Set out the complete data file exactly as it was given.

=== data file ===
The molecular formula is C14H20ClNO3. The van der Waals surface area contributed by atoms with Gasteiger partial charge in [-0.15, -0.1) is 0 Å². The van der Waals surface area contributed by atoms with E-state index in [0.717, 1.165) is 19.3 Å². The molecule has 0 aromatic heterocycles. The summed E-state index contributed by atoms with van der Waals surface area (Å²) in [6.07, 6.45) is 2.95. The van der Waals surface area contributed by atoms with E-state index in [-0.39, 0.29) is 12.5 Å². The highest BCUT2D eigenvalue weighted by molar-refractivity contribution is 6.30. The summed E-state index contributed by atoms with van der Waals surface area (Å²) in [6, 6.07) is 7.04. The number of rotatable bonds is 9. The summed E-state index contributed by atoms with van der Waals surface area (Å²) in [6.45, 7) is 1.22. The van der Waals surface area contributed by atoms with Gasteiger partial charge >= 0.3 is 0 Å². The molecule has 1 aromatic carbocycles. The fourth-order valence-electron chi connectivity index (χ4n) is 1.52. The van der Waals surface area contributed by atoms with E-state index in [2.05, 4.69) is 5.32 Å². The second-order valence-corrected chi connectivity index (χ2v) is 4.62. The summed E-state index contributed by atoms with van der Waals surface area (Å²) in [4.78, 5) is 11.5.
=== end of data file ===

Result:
The molecular formula is C14H20ClNO3. The van der Waals surface area contributed by atoms with Gasteiger partial charge in [-0.15, -0.1) is 0 Å². The van der Waals surface area contributed by atoms with E-state index in [0.717, 1.165) is 19.3 Å². The molecule has 0 aromatic heterocycles. The summed E-state index contributed by atoms with van der Waals surface area (Å²) in [6.07, 6.45) is 2.95. The van der Waals surface area contributed by atoms with E-state index in [-0.39, 0.29) is 12.5 Å². The highest BCUT2D eigenvalue weighted by molar-refractivity contribution is 6.30. The summed E-state index contributed by atoms with van der Waals surface area (Å²) in [6, 6.07) is 7.04. The number of rotatable bonds is 9. The summed E-state index contributed by atoms with van der Waals surface area (Å²) in [6.45, 7) is 1.22. The van der Waals surface area contributed by atoms with Gasteiger partial charge >= 0.3 is 0 Å². The molecule has 1 aromatic carbocycles. The fourth-order valence-electron chi connectivity index (χ4n) is 1.52. The van der Waals surface area contributed by atoms with E-state index in [2.05, 4.69) is 5.32 Å². The second-order valence-corrected chi connectivity index (χ2v) is 4.62. The summed E-state index contributed by atoms with van der Waals surface area (Å²) in [4.78, 5) is 11.5.